Father walks after a stroke
Mikias's goosebump moment
My father walks for the first time after suffering a stroke – Mikias’s goosebump moment
“Hello. I am Mikias Tilahun Abebe and I come from Addis Ababa, Ethiopia. My goosebump moment was watching my father walk for the first time after having a stroke attack. He was in a coma for more than two months and we all, including the doctors, had lost hope about his survival, let alone walking like a normal person. After nearly six months he took his first step, and I was filled with joy seeing him fight against all odds. Although the first time was just a couple of steps, he kept trying every single day utill now he can walk like a normal person. He is my inspiration in life and has taught me to keep fighting no matter the circumstances, no matter what.”
A successful recovery
To be able to walk, to feel sensory stimuli again, or to voluntarily perform contractions after suffering a stroke is a moment of hope for those who have suffered this experience and also for their families.
There is no magic bullet, except perseverance and patience, continuous work, struggle, and the will to move forward. Accepting that life has changed and adapting as best as possible to the new situation are the first steps to a successful recovery.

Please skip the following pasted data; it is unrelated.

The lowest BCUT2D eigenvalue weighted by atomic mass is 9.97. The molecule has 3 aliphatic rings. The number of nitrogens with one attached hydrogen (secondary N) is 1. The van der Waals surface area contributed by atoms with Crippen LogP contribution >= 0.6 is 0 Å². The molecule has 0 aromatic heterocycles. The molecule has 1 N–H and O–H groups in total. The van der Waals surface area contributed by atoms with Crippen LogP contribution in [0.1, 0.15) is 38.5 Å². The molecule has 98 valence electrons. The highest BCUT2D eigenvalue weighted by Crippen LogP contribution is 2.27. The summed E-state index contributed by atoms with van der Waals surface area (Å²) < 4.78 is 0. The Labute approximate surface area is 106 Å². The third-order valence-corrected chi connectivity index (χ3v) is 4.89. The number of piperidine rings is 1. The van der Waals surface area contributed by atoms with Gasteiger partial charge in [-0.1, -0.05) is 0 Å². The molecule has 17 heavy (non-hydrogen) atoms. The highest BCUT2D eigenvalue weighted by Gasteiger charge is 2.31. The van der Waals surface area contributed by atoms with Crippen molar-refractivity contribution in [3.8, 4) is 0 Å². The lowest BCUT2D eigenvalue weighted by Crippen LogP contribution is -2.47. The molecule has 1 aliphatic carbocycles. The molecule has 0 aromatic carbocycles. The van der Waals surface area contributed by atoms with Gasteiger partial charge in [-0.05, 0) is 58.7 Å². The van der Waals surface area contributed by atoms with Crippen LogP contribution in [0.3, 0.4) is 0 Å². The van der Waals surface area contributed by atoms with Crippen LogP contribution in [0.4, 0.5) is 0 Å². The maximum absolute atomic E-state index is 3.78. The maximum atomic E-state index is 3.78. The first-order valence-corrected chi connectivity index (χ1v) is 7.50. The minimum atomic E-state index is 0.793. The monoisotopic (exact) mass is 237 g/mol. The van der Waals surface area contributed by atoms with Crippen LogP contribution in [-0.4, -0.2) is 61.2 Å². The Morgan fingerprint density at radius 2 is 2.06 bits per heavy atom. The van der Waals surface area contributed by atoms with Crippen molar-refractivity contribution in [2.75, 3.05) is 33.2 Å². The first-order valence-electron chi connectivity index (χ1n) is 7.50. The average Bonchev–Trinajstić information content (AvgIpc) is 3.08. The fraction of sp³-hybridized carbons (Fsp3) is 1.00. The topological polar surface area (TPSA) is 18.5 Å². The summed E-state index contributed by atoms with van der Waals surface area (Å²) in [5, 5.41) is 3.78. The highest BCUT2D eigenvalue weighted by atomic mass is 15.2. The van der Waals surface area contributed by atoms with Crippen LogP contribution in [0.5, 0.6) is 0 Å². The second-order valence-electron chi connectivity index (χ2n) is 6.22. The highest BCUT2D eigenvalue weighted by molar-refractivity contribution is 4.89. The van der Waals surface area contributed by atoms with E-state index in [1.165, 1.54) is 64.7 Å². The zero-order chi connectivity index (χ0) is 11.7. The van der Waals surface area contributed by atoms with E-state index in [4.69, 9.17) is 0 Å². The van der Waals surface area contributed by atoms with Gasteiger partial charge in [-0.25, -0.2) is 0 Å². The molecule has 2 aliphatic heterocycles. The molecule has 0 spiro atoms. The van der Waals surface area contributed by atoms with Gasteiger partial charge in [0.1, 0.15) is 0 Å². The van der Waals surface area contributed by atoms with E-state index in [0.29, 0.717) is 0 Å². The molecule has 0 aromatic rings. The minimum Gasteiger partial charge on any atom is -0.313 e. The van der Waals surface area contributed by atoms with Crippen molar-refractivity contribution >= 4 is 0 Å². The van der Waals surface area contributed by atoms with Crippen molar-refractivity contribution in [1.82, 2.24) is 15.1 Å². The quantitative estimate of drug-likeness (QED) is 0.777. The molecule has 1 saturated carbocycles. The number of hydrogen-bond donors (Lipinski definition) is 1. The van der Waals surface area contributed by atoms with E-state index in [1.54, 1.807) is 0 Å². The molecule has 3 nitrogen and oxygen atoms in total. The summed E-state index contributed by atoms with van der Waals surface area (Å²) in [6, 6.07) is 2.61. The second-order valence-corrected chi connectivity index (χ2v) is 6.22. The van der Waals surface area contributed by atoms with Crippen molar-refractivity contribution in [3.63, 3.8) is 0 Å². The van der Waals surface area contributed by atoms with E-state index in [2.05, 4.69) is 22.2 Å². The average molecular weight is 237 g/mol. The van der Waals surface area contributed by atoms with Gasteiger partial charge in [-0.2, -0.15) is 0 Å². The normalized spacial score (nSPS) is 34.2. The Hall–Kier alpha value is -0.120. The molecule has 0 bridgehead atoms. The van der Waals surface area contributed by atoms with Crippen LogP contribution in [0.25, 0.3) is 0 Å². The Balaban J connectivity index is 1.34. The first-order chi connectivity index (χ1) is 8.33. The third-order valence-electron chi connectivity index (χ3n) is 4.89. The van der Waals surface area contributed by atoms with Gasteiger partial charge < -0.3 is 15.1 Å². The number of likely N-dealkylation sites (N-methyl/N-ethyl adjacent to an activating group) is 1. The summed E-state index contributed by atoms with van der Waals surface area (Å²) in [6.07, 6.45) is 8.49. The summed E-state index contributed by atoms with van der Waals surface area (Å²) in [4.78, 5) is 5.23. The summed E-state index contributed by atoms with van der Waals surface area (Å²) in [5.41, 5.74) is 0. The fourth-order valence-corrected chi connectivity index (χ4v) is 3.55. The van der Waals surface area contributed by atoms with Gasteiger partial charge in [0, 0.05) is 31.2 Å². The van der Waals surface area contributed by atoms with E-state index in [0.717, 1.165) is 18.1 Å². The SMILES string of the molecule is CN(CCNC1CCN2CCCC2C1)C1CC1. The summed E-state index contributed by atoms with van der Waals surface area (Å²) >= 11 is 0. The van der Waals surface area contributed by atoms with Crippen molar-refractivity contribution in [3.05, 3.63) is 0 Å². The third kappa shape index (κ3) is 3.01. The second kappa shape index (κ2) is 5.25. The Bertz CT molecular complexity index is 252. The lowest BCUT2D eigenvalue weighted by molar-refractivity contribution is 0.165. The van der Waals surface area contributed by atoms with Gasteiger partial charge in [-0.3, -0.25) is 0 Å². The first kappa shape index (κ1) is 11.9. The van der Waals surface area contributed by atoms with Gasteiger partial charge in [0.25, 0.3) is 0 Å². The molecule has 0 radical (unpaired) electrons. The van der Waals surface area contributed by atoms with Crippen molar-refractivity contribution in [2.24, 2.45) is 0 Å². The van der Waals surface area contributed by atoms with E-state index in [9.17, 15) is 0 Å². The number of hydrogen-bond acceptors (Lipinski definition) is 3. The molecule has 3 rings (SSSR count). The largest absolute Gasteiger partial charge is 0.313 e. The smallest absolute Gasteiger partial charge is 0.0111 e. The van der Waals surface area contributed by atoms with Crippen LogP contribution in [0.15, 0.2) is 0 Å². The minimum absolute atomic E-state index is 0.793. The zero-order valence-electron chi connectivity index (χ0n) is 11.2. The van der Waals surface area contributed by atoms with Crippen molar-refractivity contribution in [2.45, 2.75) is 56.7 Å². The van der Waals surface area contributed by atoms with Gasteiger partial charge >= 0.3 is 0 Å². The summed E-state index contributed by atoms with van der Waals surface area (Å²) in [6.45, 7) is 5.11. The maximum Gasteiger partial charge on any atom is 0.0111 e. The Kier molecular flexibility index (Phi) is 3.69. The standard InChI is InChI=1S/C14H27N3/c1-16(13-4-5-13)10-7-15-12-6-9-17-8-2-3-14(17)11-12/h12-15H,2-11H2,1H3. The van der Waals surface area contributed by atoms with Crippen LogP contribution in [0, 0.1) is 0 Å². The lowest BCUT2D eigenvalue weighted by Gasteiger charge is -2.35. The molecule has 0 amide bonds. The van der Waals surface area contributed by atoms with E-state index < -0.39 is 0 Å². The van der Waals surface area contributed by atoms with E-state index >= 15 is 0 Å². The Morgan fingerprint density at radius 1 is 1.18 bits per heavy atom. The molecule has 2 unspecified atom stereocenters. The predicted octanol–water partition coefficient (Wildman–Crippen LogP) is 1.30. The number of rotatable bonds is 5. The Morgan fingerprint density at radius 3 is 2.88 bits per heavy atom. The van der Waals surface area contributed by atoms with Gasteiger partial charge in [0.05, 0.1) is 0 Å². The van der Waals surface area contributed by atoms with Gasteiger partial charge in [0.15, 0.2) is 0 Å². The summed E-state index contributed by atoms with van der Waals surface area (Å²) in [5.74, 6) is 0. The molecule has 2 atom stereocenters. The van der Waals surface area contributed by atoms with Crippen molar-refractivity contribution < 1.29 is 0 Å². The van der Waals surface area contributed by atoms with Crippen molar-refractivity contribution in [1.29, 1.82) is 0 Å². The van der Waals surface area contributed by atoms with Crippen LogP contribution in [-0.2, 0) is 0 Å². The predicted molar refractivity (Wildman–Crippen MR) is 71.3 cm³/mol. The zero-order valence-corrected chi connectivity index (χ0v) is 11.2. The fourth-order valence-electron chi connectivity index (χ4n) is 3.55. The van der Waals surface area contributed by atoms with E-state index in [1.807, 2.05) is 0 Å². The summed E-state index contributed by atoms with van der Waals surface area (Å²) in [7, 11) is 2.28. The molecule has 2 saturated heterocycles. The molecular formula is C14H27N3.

The causes of a stroke
Recovering from a stroke can be a long and frustrating experience. It is normal to go through difficulties along the way. Dedication and a willingness to work to get better helps to get the most benefit.
Physical activities may include motor exercises, mobility training, constraint-induced therapy, range-of-motion therapy, functional electrical stimulation, robotic technology, wireless technology, and virtual reality.
The causes of a stroke are like those of a heart attack, but in the brain. That is why stroke is also known as “cerebral infarction”.
A stroke occurs when the blood supply to the brain is cut off either by a blocked artery (ischemic stroke) or a burst artery (hemorrhagic stroke).
Because brain cells cannot survive without oxygen, the lack of oxygen-rich blood causes brain damage that results in sequelae of a stroke.
Stroke rehabilitation time
Generally, stroke rehabilitation begins the day after treatment has been administered.
Although this can be overwhelming for the patient, therapists must capitalize on the “heightened state of plasticity” that the brain is in immediately following the injury.
Rehabilitation performed during these early stages will have a major impact on recovery.
Every stroke patient will have a different stroke recovery time because every stroke is different. However, people recovering from a minor stroke can recover within 6 months to a year. For a massive stroke, rehabilitation could take years.
While this may seem overwhelming, there is no need to lose hope. While stroke rehabilitation is a long process, there is much hope for recovery.
More about recovering from a stroke: